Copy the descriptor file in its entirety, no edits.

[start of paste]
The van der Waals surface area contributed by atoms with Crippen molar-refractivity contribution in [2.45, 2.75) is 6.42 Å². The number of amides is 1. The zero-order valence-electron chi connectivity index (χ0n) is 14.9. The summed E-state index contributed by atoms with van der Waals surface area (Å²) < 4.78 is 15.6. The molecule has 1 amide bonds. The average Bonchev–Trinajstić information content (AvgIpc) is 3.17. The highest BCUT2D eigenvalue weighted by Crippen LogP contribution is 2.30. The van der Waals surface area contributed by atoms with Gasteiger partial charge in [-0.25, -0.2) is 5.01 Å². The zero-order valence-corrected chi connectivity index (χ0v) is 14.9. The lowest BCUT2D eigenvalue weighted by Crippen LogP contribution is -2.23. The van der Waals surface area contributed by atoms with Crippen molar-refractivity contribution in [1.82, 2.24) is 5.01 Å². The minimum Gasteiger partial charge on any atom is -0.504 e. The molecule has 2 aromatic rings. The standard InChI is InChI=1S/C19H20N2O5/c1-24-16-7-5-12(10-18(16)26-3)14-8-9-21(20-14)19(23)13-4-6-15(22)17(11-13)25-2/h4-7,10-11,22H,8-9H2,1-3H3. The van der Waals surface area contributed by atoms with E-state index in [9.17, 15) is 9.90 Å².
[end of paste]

The van der Waals surface area contributed by atoms with Crippen molar-refractivity contribution in [2.45, 2.75) is 6.42 Å². The number of amides is 1. The zero-order valence-electron chi connectivity index (χ0n) is 14.9. The summed E-state index contributed by atoms with van der Waals surface area (Å²) < 4.78 is 15.6. The molecule has 1 amide bonds. The average Bonchev–Trinajstić information content (AvgIpc) is 3.17. The highest BCUT2D eigenvalue weighted by Crippen LogP contribution is 2.30. The van der Waals surface area contributed by atoms with Gasteiger partial charge in [-0.25, -0.2) is 5.01 Å². The zero-order valence-corrected chi connectivity index (χ0v) is 14.9. The lowest BCUT2D eigenvalue weighted by Crippen LogP contribution is -2.23. The van der Waals surface area contributed by atoms with Crippen molar-refractivity contribution in [1.82, 2.24) is 5.01 Å². The minimum Gasteiger partial charge on any atom is -0.504 e. The molecule has 2 aromatic rings. The standard InChI is InChI=1S/C19H20N2O5/c1-24-16-7-5-12(10-18(16)26-3)14-8-9-21(20-14)19(23)13-4-6-15(22)17(11-13)25-2/h4-7,10-11,22H,8-9H2,1-3H3. The van der Waals surface area contributed by atoms with E-state index in [9.17, 15) is 9.90 Å².